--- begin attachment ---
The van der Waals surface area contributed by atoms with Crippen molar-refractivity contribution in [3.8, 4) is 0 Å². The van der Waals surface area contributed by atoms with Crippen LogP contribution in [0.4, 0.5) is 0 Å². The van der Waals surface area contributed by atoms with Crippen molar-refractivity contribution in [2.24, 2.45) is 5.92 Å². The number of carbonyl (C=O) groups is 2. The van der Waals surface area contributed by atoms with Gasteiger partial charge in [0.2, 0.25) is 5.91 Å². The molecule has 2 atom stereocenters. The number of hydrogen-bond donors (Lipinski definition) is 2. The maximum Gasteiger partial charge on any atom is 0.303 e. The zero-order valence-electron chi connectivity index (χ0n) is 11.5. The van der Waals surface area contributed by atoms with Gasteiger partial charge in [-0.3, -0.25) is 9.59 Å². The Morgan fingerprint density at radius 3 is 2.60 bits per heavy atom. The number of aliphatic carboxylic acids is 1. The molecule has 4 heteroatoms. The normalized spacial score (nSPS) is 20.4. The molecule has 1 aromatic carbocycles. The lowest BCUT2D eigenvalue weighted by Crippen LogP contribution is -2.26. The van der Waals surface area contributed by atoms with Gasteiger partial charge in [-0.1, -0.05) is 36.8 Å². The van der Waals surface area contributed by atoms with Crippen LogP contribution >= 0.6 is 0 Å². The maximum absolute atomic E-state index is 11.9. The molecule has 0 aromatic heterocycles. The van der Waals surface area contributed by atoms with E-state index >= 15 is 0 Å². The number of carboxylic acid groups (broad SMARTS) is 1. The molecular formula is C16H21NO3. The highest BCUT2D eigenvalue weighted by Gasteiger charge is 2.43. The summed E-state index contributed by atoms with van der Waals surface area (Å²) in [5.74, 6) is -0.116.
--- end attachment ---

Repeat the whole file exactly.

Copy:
The van der Waals surface area contributed by atoms with Crippen molar-refractivity contribution in [3.8, 4) is 0 Å². The van der Waals surface area contributed by atoms with Crippen LogP contribution in [0.4, 0.5) is 0 Å². The van der Waals surface area contributed by atoms with Crippen molar-refractivity contribution in [2.24, 2.45) is 5.92 Å². The number of carbonyl (C=O) groups is 2. The van der Waals surface area contributed by atoms with Gasteiger partial charge in [0.2, 0.25) is 5.91 Å². The molecule has 2 atom stereocenters. The number of hydrogen-bond donors (Lipinski definition) is 2. The maximum Gasteiger partial charge on any atom is 0.303 e. The zero-order valence-electron chi connectivity index (χ0n) is 11.5. The van der Waals surface area contributed by atoms with Gasteiger partial charge in [-0.3, -0.25) is 9.59 Å². The Morgan fingerprint density at radius 3 is 2.60 bits per heavy atom. The number of aliphatic carboxylic acids is 1. The molecule has 4 heteroatoms. The normalized spacial score (nSPS) is 20.4. The molecule has 1 aromatic carbocycles. The lowest BCUT2D eigenvalue weighted by Crippen LogP contribution is -2.26. The van der Waals surface area contributed by atoms with Gasteiger partial charge in [-0.1, -0.05) is 36.8 Å². The van der Waals surface area contributed by atoms with Crippen LogP contribution >= 0.6 is 0 Å². The maximum absolute atomic E-state index is 11.9. The molecule has 0 aromatic heterocycles. The van der Waals surface area contributed by atoms with E-state index >= 15 is 0 Å². The number of carboxylic acid groups (broad SMARTS) is 1. The molecular formula is C16H21NO3. The highest BCUT2D eigenvalue weighted by Gasteiger charge is 2.43. The summed E-state index contributed by atoms with van der Waals surface area (Å²) in [5.74, 6) is -0.116.